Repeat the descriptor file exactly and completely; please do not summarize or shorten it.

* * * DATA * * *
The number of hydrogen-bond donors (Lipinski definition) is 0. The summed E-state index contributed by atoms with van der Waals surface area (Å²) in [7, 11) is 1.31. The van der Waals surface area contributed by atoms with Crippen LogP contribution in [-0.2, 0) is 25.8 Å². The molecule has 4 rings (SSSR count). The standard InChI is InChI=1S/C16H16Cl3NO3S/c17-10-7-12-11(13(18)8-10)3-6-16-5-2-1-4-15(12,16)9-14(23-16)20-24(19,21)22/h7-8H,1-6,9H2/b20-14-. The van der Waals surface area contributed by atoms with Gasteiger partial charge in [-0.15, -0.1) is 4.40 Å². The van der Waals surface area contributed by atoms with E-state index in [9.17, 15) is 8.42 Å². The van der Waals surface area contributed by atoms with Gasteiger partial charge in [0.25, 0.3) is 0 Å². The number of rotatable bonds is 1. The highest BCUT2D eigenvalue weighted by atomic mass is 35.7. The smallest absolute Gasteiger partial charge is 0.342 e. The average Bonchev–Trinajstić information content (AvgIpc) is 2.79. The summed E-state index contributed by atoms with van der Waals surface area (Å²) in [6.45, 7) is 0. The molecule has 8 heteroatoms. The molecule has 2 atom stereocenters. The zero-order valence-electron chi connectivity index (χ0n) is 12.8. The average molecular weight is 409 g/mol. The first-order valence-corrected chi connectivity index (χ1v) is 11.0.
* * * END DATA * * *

The number of hydrogen-bond donors (Lipinski definition) is 0. The summed E-state index contributed by atoms with van der Waals surface area (Å²) in [7, 11) is 1.31. The van der Waals surface area contributed by atoms with Crippen LogP contribution in [-0.2, 0) is 25.8 Å². The molecule has 4 rings (SSSR count). The standard InChI is InChI=1S/C16H16Cl3NO3S/c17-10-7-12-11(13(18)8-10)3-6-16-5-2-1-4-15(12,16)9-14(23-16)20-24(19,21)22/h7-8H,1-6,9H2/b20-14-. The van der Waals surface area contributed by atoms with Gasteiger partial charge in [-0.15, -0.1) is 4.40 Å². The van der Waals surface area contributed by atoms with E-state index in [9.17, 15) is 8.42 Å². The van der Waals surface area contributed by atoms with Gasteiger partial charge in [0.25, 0.3) is 0 Å². The number of rotatable bonds is 1. The highest BCUT2D eigenvalue weighted by atomic mass is 35.7. The smallest absolute Gasteiger partial charge is 0.342 e. The average Bonchev–Trinajstić information content (AvgIpc) is 2.79. The summed E-state index contributed by atoms with van der Waals surface area (Å²) in [6.45, 7) is 0. The molecule has 8 heteroatoms. The molecule has 2 atom stereocenters. The zero-order valence-electron chi connectivity index (χ0n) is 12.8. The average molecular weight is 409 g/mol. The first-order valence-corrected chi connectivity index (χ1v) is 11.0.